Dubai’s drive to develop its Islamic finance sector is fuelling growth of sharia-compliant banking but the benefits are unevenly distributed, with some lenders struggling to compete against burgeoning competition.
In 2013, Dubai’s government announced plans to turn the emirate into a centre for an “Islamic economy” with sharia-compliant businesses ranging from banking to asset management, trade, food preparation and certification, fashion, education and tourism.
This looked like good news for Islamic banks in the United Arab Emirates, and over the past 18 months, some have appeared to benefit. But others have not, underlining the sometimes unpredictable consequences of government efforts to develop Islamic finance in the Gulf.
Tirad Mahmoud, chief executive of Abu Dhabi Islamic Bank , said conventional banks had moved strongly into Islamic banking through sharia-compliant “windows” – departments which offer Islamic services while segregating their funds from the bank’s conventional operations.
“Lately, conventional banks have become much more aggressive in the Islamic banking space, which makes our business equally sensitive to competitive pressures,” he told Reuters.
Several initiatives announced by Dubai could have a big impact on the Islamic banking sector but have not yet materialised.
One such initiative is a central sharia board of Islamic scholars that would oversee the sector, potentially standardising banks’ products and reducing uncertainty over their religious permissibility. This could reduce costs for banks and increase the confidence of customers.
Another project still in the planning stage is the world’s first fully sharia-compliant export-import bank, which could spur the growth of Islamic trade financing.
But Dubai’s drive does appear to be having an impact in at least two areas. An aggressive publicity campaign seems to have pushed more consumers and companies to favour Islamic banking products, or to at least become more open to them.
Assets in the UAE’s Islamic banking sector expanded 11.4 percent last year to $127 billion in 2014, and could reach $263 billion by 2019, consultancy EY estimates. It said Islamic assets accounted for about a fifth of the country’s total banking assets, which according to central bank data grew 10.6 percent in 2014.
The second way in which Dubai’s Islamic economy drive is benefiting banks is an increased emphasis on sharia-compliant financing – bond issues and loans – by the Dubai government and big companies related to it.
For example Dubai’s Noor Bank, whose owners include state funds Investment Corporation of Dubai and Dubai Holding, is launching roadshows for a debut sukuk issue. Lead managers from the UAE include three full-fledged Islamic banks – Al Hilal Bank, Dubai Islamic Bank and Sharjah Islamic Bank – plus Emirates NBD, a top conventional bank.
Such deals create more capital markets business for Islamic banks and increase the supply of sukuk which they can use to manage their liquidity, potentially aiding their bottom lines.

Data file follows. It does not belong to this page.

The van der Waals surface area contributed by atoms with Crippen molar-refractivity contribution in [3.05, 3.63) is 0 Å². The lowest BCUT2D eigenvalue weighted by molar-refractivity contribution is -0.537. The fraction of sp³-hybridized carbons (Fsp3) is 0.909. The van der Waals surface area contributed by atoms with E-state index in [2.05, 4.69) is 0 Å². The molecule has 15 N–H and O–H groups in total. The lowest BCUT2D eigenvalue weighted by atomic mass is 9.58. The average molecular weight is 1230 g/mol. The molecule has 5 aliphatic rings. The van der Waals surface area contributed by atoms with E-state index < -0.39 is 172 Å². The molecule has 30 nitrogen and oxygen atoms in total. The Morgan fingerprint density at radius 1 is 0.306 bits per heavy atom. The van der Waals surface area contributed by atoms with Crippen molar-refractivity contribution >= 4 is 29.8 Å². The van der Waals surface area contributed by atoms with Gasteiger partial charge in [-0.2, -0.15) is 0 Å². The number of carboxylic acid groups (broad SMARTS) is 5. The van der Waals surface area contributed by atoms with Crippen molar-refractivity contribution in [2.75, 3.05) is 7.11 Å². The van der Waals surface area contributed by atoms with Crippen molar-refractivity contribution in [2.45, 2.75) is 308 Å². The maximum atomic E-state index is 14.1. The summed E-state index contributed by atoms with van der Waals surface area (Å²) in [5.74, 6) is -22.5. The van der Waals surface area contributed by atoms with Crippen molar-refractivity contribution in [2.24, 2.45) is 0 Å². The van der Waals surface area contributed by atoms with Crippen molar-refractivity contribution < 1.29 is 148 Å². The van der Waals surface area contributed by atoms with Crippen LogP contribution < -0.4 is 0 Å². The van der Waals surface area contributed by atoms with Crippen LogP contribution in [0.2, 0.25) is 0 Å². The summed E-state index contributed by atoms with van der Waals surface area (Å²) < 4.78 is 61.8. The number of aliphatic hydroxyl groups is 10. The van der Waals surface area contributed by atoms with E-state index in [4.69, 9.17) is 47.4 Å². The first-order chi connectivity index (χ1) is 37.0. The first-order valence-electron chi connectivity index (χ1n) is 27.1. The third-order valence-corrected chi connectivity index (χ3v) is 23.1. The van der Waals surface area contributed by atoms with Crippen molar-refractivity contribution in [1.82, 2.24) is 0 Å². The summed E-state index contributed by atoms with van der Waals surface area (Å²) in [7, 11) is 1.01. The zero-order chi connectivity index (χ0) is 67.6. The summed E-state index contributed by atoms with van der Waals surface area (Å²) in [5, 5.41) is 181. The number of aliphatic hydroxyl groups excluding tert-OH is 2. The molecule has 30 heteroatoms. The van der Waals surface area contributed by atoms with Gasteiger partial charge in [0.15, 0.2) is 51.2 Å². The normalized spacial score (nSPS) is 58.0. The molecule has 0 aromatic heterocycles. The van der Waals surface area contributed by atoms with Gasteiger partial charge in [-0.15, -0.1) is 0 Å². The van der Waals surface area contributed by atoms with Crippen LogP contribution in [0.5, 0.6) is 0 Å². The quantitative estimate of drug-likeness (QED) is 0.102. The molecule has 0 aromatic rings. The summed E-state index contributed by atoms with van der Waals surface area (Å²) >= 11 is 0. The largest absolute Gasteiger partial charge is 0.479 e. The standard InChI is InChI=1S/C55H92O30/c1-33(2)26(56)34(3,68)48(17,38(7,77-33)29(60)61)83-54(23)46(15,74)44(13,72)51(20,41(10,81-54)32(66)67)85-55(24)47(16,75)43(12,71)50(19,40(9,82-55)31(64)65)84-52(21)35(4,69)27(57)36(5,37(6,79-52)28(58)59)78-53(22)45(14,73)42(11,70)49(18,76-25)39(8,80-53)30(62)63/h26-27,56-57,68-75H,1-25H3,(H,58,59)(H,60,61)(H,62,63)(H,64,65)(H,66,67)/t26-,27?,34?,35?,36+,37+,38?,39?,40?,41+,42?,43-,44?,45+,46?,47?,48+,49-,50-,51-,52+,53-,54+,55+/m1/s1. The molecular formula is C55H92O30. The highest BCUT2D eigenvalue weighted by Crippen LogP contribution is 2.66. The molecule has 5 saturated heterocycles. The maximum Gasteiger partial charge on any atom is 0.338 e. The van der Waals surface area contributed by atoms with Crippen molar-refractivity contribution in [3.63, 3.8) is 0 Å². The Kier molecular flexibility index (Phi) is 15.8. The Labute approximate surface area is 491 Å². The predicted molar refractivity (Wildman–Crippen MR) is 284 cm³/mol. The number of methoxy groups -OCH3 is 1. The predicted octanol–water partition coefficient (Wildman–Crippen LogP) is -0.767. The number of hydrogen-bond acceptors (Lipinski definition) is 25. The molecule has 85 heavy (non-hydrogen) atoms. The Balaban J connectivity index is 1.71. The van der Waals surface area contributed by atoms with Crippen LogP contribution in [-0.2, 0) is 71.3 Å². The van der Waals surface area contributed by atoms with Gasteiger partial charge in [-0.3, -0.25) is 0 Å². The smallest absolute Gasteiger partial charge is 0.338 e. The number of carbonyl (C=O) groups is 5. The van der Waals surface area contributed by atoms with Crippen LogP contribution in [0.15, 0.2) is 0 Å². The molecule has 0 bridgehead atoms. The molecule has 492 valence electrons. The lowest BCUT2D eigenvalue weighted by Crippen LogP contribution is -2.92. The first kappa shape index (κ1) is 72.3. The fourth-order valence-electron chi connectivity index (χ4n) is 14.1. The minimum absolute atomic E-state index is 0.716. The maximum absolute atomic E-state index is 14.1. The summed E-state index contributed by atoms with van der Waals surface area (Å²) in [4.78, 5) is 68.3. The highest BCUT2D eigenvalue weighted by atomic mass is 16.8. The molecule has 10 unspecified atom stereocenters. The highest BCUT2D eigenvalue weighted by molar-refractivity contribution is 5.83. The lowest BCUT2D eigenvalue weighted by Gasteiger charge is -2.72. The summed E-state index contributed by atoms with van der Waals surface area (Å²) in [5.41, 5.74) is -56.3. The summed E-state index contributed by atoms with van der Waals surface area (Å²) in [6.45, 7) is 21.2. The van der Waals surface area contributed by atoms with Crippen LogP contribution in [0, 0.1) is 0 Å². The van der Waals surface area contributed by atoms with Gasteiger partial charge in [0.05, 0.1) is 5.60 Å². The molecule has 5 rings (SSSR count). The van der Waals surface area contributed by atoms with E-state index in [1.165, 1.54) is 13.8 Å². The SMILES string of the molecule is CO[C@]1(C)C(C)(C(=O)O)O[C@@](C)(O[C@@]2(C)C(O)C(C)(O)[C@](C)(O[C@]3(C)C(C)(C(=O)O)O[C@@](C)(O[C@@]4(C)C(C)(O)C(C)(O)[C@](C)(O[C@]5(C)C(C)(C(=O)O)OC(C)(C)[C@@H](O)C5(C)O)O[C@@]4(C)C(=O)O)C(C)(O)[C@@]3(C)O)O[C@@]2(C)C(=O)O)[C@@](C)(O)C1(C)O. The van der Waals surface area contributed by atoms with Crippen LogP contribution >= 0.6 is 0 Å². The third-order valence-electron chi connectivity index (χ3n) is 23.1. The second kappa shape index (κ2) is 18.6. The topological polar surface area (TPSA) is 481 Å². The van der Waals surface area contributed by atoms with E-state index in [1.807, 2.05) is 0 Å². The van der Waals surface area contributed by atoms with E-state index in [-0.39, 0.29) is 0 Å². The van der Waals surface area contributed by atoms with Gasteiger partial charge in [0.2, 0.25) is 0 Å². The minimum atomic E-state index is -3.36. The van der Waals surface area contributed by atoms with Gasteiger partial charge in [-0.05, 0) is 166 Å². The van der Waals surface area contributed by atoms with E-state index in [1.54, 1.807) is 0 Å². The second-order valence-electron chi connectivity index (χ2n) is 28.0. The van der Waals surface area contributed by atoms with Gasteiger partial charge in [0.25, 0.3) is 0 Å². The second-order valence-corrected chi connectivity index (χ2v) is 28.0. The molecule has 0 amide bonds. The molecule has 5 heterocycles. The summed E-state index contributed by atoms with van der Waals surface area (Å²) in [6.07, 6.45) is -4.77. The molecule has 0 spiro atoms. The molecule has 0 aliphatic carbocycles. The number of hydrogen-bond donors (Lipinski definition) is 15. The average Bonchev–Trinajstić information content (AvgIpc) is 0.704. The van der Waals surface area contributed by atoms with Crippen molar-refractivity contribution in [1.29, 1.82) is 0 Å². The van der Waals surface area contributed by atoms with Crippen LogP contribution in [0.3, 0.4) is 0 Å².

The UAE central bank took an important step towards improving Islamic banks’ liquidity last month, making it easier for them to access its special lending facility by expanding the range of collateral they can use.
Some of the UAE’s six full Islamic banks are clearly benefiting. Historically, a lack of scale has made them less profitable than conventional banks, but for some the gap is shrinking. Noor Bank reported a record net profit of 678.1 million dirhams ($184.6 million) for 2014, a 166 percent leap from 2013.
Last year, Abu Dhabi Islamic Bank bought the UAE retail operations of Barclays in a $177 million deal.
Other Islamic lenders are not faring so well, however. Al Hilal posted just 2.1 percent growth in total income in the first half of 2014, with a 15.5 percent drop in the second quarter, its latest financials show. The lender did not respond to a request for comment.
One risk in Dubai’s drive is that it whips up so much enthusiasm for Islamic banking, causing so many conventional institutions to pour into the sector, that competition starts to hurt profit margins and the market quickly becomes saturated.
Last year, Abu Dhabi’s Union National Bank opened five Islamic banking branches and saw its Islamic deposits triple.
In October, National Bank of Fujairah launched an Islamic retail banking business; it plans to expand into the wholesale segment this year, said chief executive Vince Cook.
“Overall, we should expect NBF Islamic to keep pace with the bank’s overall growth targets once it has settled, which puts its growth rate at around 20 percent per annum,” Cook said.
NBF hopes its Islamic banking segments can grow to represent as much as a quarter of its overall business. Such growth would be supported by previously unmet demand, Cook said; “we expect this trend to continue as efforts to grow the Islamic economy intensify.”
Growth in size does not necessarily ensure profits, however. Dubai’s Mashreq said its Islamic business was growing about 40 percent annually, but its non-interest income shrank 7.7 percent in 2014. Interest income – which is banned by Islamic finance – grew 26 percent.
Hussain al-Qemzi, chief executive of Noor Bank, said that although banks were expanding their Islamic windows, not all of them considered the windows as core to their business.
“In that sense, yes it can be viewed as a defensive strategy aimed at protecting market share in Muslim majority markets.”-Reuters